OCEAN CITY — Despite a handful of regional and national incidents of Vibrio bacteria infections, the chances of contracting the so-called “flesh-eating virus” locally remains remote although some common-sense safety tips should be observed.
With documented cases of Vibrio being reported seemingly daily up and down the east coast and in the Gulf of Mexico including one reported incident in the Delaware Bay, there does not appear to be a spike in the presence of the bacteria locally in the coastal bays and its tributaries. Nonetheless, certain strands of Vibrio are likely present in local waters where people tend to swim and recreate and a few common-sense measures can help insulate residents and visitors from contracting the illness associated with the bacteria.
According to the Worcester County Health Department, Vibrios are bacteria that occur naturally in estuarine and marine waters and belong to the same family of bacteria that causes cholera. However, there are over 80 species of Vibrio bacteria and only a handful are known to cause infection when people are exposed by open wounds, cuts or scratches while swimming, wading, crabbing or fishing. In short, not all strains of Vibrios cause human illness.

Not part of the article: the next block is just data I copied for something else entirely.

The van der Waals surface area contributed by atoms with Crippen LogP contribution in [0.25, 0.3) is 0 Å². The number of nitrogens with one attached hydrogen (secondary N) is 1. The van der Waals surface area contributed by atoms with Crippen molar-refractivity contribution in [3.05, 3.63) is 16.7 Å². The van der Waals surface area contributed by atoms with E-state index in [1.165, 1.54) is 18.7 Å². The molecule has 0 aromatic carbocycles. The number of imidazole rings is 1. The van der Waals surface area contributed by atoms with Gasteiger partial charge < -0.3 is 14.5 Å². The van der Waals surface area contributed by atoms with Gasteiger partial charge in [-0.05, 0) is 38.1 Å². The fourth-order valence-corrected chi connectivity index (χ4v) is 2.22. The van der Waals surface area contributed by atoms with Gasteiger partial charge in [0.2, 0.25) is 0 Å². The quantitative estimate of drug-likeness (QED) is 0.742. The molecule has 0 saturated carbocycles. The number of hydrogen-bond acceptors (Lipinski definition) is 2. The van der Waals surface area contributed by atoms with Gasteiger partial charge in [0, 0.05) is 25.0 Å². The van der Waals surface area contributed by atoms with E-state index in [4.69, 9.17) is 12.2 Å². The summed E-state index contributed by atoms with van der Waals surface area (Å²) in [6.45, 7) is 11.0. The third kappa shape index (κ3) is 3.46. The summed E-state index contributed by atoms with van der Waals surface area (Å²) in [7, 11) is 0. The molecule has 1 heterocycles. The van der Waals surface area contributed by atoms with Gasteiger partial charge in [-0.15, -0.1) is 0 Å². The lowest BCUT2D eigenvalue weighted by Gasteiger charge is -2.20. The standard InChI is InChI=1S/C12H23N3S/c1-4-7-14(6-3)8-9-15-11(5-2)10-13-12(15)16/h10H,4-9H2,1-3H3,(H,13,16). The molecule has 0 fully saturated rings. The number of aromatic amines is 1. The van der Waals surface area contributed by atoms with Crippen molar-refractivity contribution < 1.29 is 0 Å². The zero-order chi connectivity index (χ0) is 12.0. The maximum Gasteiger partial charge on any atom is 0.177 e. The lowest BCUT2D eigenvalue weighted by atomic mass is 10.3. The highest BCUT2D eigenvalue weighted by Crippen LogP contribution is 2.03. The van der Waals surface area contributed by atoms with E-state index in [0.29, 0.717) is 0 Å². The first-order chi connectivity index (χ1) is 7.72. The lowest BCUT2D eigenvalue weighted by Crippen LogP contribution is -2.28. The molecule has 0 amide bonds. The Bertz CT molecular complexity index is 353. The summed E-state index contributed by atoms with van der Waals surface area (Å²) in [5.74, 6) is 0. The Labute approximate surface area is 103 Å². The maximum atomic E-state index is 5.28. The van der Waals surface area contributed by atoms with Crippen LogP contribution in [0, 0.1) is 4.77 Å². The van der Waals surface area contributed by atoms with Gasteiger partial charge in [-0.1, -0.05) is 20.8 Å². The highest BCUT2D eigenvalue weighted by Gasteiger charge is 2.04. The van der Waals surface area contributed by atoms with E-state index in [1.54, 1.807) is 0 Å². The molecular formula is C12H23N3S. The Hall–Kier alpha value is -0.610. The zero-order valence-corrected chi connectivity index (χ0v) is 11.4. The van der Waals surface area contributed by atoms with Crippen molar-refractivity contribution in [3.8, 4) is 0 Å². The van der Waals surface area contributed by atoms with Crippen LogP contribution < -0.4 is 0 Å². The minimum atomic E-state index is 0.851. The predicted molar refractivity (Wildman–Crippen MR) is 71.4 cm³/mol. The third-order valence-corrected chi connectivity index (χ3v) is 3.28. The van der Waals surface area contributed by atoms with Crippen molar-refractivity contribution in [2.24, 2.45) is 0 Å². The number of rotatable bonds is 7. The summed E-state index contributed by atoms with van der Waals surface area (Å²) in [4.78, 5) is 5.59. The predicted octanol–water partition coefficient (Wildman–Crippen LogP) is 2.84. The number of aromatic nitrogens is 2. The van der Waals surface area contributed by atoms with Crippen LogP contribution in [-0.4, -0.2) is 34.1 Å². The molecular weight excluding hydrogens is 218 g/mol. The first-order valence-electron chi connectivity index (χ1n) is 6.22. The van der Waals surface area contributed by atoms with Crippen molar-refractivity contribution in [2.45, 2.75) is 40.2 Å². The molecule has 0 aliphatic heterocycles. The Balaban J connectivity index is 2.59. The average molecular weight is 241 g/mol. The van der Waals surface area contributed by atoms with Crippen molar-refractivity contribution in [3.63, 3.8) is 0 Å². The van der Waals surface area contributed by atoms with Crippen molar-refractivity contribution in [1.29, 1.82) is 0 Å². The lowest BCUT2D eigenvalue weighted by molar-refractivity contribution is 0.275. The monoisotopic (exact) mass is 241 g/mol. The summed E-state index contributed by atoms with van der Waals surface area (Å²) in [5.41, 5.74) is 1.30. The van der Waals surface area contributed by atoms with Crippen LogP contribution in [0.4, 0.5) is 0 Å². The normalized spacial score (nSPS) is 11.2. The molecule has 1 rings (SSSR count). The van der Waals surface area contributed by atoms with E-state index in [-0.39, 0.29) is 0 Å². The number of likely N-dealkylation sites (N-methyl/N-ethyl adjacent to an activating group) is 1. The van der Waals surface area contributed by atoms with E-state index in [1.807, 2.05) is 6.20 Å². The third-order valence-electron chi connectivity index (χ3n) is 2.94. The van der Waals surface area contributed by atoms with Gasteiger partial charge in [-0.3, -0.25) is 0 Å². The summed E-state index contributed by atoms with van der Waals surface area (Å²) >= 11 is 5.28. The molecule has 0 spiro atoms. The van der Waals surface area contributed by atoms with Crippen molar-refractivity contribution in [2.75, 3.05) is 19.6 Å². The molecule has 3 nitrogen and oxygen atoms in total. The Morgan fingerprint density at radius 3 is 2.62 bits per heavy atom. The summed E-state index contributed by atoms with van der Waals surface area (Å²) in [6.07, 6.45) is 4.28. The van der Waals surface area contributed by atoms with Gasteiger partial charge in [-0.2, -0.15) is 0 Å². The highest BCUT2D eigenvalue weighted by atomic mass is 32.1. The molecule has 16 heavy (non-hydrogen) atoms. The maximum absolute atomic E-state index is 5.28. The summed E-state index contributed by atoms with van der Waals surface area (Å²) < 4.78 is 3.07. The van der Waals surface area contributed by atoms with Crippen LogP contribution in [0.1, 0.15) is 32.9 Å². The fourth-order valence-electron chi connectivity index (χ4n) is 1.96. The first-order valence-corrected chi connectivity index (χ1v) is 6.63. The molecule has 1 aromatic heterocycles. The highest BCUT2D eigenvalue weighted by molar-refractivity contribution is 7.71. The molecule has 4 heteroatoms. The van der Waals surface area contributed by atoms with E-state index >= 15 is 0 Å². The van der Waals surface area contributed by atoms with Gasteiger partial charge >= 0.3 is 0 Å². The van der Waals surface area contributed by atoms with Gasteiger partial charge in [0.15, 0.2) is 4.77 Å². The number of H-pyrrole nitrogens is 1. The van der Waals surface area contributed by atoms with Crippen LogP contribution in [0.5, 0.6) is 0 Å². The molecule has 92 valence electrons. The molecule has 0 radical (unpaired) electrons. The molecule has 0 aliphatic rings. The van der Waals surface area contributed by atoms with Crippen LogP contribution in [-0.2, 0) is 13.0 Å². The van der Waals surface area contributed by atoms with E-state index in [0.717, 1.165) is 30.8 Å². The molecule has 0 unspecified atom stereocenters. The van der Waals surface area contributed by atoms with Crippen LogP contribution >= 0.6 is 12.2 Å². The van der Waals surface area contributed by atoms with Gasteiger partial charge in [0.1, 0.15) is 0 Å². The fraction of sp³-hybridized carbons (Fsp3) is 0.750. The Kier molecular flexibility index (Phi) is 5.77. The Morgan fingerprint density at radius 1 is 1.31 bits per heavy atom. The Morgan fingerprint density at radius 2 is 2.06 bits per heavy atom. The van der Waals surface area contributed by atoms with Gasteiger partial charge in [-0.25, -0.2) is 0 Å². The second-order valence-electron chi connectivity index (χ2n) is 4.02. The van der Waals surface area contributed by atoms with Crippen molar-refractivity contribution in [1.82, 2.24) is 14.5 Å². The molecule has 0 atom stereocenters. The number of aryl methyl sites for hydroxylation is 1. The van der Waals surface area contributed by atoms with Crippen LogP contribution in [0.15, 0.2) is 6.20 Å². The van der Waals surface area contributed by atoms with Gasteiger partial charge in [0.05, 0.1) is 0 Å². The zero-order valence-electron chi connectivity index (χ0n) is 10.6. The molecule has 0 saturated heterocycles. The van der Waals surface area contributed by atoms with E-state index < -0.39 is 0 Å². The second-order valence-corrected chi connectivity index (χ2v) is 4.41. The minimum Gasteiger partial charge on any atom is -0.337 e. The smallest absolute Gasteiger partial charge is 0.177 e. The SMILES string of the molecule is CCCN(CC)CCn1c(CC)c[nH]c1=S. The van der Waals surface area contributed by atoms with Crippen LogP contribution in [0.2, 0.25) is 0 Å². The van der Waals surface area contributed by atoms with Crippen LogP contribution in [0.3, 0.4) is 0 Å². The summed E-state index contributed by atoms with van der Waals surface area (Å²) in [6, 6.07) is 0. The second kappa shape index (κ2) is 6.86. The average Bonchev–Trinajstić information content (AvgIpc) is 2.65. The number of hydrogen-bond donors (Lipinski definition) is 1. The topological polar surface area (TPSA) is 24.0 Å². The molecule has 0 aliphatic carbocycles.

Nonetheless, with a handful of cases of Vibrio infections in coastal communities around the country being reported in the last week or so, the hyperbole over the so-called “flesh-eating virus” has reached a crescendo. Assateague Coastkeeper Kathy Phillips, who conducts water tests all over coastal bays watersheds each week, said current conditions are conducive to spikes in Vibrio and other known bacteria in local waters.
“The bacteria are free-living inhabitants of marine coastal waters and brackish waterways,” she said. “Water surface temperatures and salinity affect concentrations of most Vibrio species. We currently have high water temperatures and high salinity here in our coastal bays.”
However, Phillips urged residents and visitors to resist the hype and continue to enjoy the local waterways while taking some common-sense precautions.
“Don’t panic, but if you are in or on the water in the back bays, take precautions,” she said. “Enjoy the water, but be careful and smart.
The Worcester County Health Department offered similar advice on how to continue to enjoy the local waterways and all of the recreational opportunities they offer while protecting one’s self from contracting a bacteria-related illness. Short of staying out of the water altogether, there are always inherent risks associated with swimming in natural waterways, but that doesn’t mean the activities should be avoided over fear of the bacteria.
“The only way to prevent infection is to avoid contact with the water,” the statement reads. “However, the incidence of infection from swimming and other recreational activities in Maryland is relatively rare.”
Both the Coastkeeper and the county health department offer similar advice to avoid contracting Vibrio-related illness or other illnesses carried by bacteria in the water. For example, if one has a compromised immune system either from medication or a health issue, avoid swimming in the back bays and their tributaries. Don’t swim or recreate in the bays with open cuts or sores, or at the very least, cover them with waterproof bandages.